Krista Rae 25:16
by failing with the noise? That’s something I didn’t chase for a while, especially right at the beginning when stuff started working. And I was like, Okay, I need the next thing and the next thing. And I did look into that for a while, okay, like, how can we put together packages that are like the big package that the client needs either I have it on my website, and I instantly found like when I went and started trying to put that together, that for me, I just couldn’t make the messaging work. I had no idea how I was going to sell something like that, how I was going to market it, who I was going to market it to, and I realized it would have it would have changed everything. All of the work I just did to narrowing would have been completely undone at least if it was coming from my standpoint. I also played around for a little bit with Hiring developers outsource work to and for me that’s that’s just never going to work. Because it’s it’s just so much extra work to manage people. It’s very hard to find good developers, I’ll say. And I don’t know it just instantly took away from what I like doing. I like doing development. I like people to an extent, but I don’t want to like sit and have to pass tasks between people or and all this stuff. And I know like, I can be sitting up at the top of the business have someone below me doing all the management, but for me, like that’s just not the direction I’m going. And I learned that really quickly through trying it.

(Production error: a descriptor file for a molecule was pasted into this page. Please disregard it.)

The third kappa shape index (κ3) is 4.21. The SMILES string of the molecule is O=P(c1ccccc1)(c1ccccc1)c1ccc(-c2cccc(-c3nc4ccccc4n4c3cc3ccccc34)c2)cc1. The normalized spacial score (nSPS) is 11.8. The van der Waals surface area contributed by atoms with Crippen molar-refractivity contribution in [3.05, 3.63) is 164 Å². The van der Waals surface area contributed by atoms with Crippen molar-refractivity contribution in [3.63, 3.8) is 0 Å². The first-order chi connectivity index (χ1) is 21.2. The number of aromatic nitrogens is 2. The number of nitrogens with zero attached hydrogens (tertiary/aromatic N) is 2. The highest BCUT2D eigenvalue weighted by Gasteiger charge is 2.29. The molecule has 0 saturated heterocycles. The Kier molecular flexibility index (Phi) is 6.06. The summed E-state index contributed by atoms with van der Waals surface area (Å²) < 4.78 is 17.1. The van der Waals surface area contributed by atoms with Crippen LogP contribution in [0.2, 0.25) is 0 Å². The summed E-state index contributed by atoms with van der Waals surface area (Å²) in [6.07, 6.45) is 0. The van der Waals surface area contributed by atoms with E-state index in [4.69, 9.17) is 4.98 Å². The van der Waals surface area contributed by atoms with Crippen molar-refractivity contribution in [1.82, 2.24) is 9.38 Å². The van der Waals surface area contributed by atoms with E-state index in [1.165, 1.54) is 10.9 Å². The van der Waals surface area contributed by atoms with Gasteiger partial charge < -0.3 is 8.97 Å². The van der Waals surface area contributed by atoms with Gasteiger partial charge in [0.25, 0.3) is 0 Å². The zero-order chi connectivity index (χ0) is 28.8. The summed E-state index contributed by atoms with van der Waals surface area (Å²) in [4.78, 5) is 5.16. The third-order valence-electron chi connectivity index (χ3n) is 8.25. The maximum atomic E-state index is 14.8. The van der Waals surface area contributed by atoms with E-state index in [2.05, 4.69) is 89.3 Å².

Jason Resnick 26:37
So I guess that’s how I quiet the noise is by trying it out and realizing it’s just not my cup of tea. That’s awesome. I mean, he basically keeping your wife front and center and that’s what I talk a lot about is understand where where you’re coming from originally and what you want, and that helps make decisions for you. That’s awesome. So how many times I maybe you don’t know But I could pinpoint three specific times in my career where I’ve actually niche down or specialized right, maybe pivoted a little bit, redefine the ideal client, so that that would change all the messaging, those sort of things. Has there any been any of those types of points? Or is it has it been just a kind of snowball evolution of that same brand designer? And that’s about it?

Krista Rae 27:28
Yeah, it’s definitely been like an ongoing journey. But there have been two very specific times. One in October, November 2015, when I realized I didn’t want to do developer design anymore. And that’s when I narrowed down to just development. And then the next time was probably like October ish, 2016. And that’s when I decided I was only going to work with designers. So those were the very two specific times where I made a big change and then since then, it’s just been like gradual little tweaks to Make it kind of more effective.